The Time Machine: A Wright Stuff Festival Production

What would you do if you could turn back time? Would you do things differently? Experience history for yourself? Or would you do nothing at all, and leave your past behind as they are?

The Time Machine is the first in a series of three plays presented by Toy Factory Productions as part of The Wright Stuff Festival 2021. The Time Machine follows the life of a quantum physicist and her sacrifices – her life regrets, the unsaid, and the unfinished. Her impossible quest to build a time machine has had grave consequences on her relationship, friendships, and she eventually loses the one thing she was most passionate about – her career. The Time Machine chronicles her descent to rock-bottom and details her coming to terms with all of this.

As I stepped into the theatre, the first thing I noticed was how close the audience was to the stage. The intimacy of the black box theatre truly turned this experience into an immersive one – every anguished scream felt more cathartic, more authentic – almost as if they could have been my own at some point in my life.

What’s even more impressive was how the case transformed a minimalistic set into an entire world of its own. Despite the seemingly small cast of five, each actor multiplied themselves, morphing into various different roles seamlessly with phenomenal acting talent. There was no need for fancy props as every scene change was conveyed convincingly each and every time – the lighting created different moods and items, pushing the boundaries of what I had seen before in set design.

One of the things that stood out to me was the heroine’s refusal to acknowledge the “mundane”. Jen, a brilliant scientist at a top-tier government agency often mocks her own friends for their paths in life, mouthing off “At least I’m not a Tennis Coach” and to her own father “I’m glad I’m not a Taxi Driver”. Indeed, while it is important to acknowledge the importance of the dreamers, the unrealistic and the extraordinary, it is equally essential to recognise the contribution of the practical, the down-to-earth, and the ordinary in society. While most of us might look at the “ordinary” and think “Why Bother?”, this play paints them in a gentle, admiring light, responding with a resounding “Why Not?”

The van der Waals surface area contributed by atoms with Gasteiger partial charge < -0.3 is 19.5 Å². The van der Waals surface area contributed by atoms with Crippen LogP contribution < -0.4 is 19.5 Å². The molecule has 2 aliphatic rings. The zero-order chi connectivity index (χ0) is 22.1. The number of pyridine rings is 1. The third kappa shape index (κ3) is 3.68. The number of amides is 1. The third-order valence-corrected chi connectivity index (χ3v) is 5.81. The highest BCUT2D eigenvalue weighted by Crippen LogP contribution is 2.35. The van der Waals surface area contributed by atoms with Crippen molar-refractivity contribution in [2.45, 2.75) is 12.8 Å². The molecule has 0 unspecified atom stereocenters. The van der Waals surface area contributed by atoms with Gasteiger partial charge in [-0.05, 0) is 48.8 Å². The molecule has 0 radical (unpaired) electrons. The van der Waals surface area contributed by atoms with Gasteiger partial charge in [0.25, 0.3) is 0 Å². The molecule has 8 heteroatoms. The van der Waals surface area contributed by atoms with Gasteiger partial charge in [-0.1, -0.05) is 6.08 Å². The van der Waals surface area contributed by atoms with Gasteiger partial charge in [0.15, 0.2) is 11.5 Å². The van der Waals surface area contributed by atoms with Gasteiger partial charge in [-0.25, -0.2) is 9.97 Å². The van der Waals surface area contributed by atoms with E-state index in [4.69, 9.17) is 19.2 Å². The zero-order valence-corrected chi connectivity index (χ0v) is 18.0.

The play invites us audience to question that age-old adage of “Never giving up on your dreams” – the way that Jen relentlessly pursues her dreams are undoubtedly unhealthy. I say that one should follow your heart… but take your brain with you. After all, what is a dream achieved if you have nothing left in you to enjoy it? I suppose everyone has their priorities, and Jen has decided that making a mark on humanity is more important than everything she has. Perhaps not a life for me, but it is indeed an honorable raison d’être to be part of something greater than ourselves.

Ultimately, the play did reaffirm my beliefs that 1. We should not be afraid to chase our dreams and 2. Despite how we may have regrets about the past and wished things were different, what we go through makes us who we are today. A timely reminder for everyone, if you will. (Pun intended.)

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